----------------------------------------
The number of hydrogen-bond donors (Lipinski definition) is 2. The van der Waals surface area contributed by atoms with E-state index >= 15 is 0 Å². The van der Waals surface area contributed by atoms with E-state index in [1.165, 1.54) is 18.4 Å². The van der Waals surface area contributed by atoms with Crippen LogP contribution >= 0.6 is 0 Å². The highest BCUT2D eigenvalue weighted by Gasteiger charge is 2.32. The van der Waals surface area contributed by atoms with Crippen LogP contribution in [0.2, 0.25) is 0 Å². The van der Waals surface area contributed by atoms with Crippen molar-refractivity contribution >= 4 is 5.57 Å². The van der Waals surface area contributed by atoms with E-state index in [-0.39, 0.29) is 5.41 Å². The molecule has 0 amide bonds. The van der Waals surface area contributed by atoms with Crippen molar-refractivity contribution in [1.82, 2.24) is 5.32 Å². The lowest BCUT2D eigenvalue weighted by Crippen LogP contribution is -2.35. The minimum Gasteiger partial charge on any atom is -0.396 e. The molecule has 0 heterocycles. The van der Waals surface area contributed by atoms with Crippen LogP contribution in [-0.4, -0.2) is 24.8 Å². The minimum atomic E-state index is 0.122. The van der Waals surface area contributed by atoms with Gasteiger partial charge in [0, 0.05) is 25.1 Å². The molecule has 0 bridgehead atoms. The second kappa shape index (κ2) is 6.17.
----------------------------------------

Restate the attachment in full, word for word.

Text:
The number of hydrogen-bond donors (Lipinski definition) is 2. The van der Waals surface area contributed by atoms with E-state index >= 15 is 0 Å². The van der Waals surface area contributed by atoms with E-state index in [1.165, 1.54) is 18.4 Å². The van der Waals surface area contributed by atoms with Crippen LogP contribution >= 0.6 is 0 Å². The highest BCUT2D eigenvalue weighted by Gasteiger charge is 2.32. The van der Waals surface area contributed by atoms with Crippen LogP contribution in [0.2, 0.25) is 0 Å². The van der Waals surface area contributed by atoms with Crippen molar-refractivity contribution >= 4 is 5.57 Å². The van der Waals surface area contributed by atoms with E-state index in [-0.39, 0.29) is 5.41 Å². The molecule has 0 amide bonds. The van der Waals surface area contributed by atoms with Crippen molar-refractivity contribution in [1.82, 2.24) is 5.32 Å². The lowest BCUT2D eigenvalue weighted by Crippen LogP contribution is -2.35. The minimum Gasteiger partial charge on any atom is -0.396 e. The molecule has 0 heterocycles. The van der Waals surface area contributed by atoms with Crippen LogP contribution in [-0.4, -0.2) is 24.8 Å². The minimum atomic E-state index is 0.122. The van der Waals surface area contributed by atoms with Gasteiger partial charge in [0, 0.05) is 25.1 Å². The molecule has 0 bridgehead atoms. The second kappa shape index (κ2) is 6.17.